Craven and colleagues discuss the potential and the problems associated
with using apps to support patients and carry out healthcare research.
importance of human factors in healthcare app design was highlighted by
the Food and Drug Administration in the USA, which has developed
regulations for apps that are closely tied to those existing for medical
devices. Likewise in the UK, the Medicines and Healthcare Products
Regulatory Agency (MHRA) has, in the past year and half, begun to
regulate some healthcare apps as medical devices.
researchers at the University of Nottingham have developed a number of
healthcare apps in recent years, the majority of these being co-designed
with clinical researchers. These apps are intended to support a number
of different studies with volunteers who are, for example, undergoing
treatment for sickle cell anaemia to monitor their experience of pain or
for sufferers of mild asthma where physiological signals are captured
in parallel with self-assessed wellness scores.
particularly interested in the kind of ‘ecological’ assessment that is
offered by patients having continuous access to smartphones. This access
means that the timing of data collection can be controlled and
monitored more easily than with paper-based methods. Phones can be used
either as diaries or collection tools for measurements from medical
devices, some of which are able to communicate directly via Bluetooth.
Furthermore, phone features such as in-built accelerometer readings can
be used to detect movement, while cameras can be used to monitor light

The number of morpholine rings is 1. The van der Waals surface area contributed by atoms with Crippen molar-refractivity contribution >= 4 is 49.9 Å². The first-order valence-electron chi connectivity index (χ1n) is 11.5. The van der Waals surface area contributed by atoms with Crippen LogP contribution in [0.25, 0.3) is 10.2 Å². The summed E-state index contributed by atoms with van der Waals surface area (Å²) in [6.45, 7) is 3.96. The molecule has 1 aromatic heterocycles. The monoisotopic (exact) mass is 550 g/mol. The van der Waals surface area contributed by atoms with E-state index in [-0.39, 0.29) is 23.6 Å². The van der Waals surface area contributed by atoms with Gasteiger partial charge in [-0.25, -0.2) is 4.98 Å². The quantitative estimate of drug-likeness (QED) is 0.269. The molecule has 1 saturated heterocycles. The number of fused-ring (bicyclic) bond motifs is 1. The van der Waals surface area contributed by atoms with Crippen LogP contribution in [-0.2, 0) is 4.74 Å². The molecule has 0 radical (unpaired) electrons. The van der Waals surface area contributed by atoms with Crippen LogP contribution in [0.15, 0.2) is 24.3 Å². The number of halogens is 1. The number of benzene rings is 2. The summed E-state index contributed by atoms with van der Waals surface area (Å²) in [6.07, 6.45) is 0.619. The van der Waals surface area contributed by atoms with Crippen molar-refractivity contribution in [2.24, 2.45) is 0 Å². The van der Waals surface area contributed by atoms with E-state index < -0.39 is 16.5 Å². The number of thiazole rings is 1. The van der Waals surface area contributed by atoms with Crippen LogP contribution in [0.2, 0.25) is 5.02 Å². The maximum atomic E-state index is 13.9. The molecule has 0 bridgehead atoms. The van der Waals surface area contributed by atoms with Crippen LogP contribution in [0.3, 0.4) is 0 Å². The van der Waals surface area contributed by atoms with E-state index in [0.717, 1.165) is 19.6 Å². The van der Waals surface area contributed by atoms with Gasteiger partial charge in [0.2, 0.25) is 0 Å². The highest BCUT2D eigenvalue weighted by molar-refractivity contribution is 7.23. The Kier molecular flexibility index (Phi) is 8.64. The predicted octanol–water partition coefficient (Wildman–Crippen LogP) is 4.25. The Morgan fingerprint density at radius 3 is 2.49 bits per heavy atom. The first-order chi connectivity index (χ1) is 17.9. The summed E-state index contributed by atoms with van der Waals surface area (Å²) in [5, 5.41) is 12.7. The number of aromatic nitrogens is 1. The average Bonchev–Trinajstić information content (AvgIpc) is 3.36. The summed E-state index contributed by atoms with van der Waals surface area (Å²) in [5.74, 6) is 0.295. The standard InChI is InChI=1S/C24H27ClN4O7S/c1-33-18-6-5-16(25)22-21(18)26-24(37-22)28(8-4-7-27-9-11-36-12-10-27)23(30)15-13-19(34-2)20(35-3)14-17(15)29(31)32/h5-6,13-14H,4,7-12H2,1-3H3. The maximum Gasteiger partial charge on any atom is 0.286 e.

Our initial experiences of co-design with researchers have
shown us that once the possibility of regular ambulatory monitoring or
self-monitoring is made possible using smartphone Apps, a number of
issues will arise. If researchers are asking participants to collect
personal data it should obviously be collected and stored in a secure
manner, and this is of prime concern in gaining ethical approval.
security is a key consideration in the new regulatory regimes, which
means it may not be acceptable to use insecure methods such as SMS
texting or emailing to prompt data collection. Furthermore, the burden
on the patient cannot be overlooked from an ethical perspective. How
often is it acceptable to ask for data collection, such as through an
app that uses the alarm clock feature of the smartphone?
illness or stress be exacerbated by a requirement to self-monitor and,
if so, what degree of user involvement should be specified in the data
collection process? It may be better to passively monitor rather than
ask someone to self-monitor too often.
As with apps in general,
users’ cognitive ability, prior experience of using computer systems and
the internet and preferences for modes of communication will all have
an impact on results. This fact suggests that a user survey or phone
audit would ideally be conducted before commencing a design.
other real-world user issues have arisen in our pilot studies.
Healthcare app users, like all phone users, do not always keep them
turned on or charged up. For a research study this could be inconvenient
or result in loss of data. A research instrument may also, in time,
become a product and if an App is being used to monitor care these
aspects of reliability will need to be assessed.
The authors are
currently working towards a protocol for healthcare App design that will
include the above considerations and others. It will be useful to share
experiences with others who are applying human factors to healthcare
By Michael Craven, Jennifer Martin & Kirusnapillai Selvarajah
This article first appeared in The Ergonomist, No 518 August 2013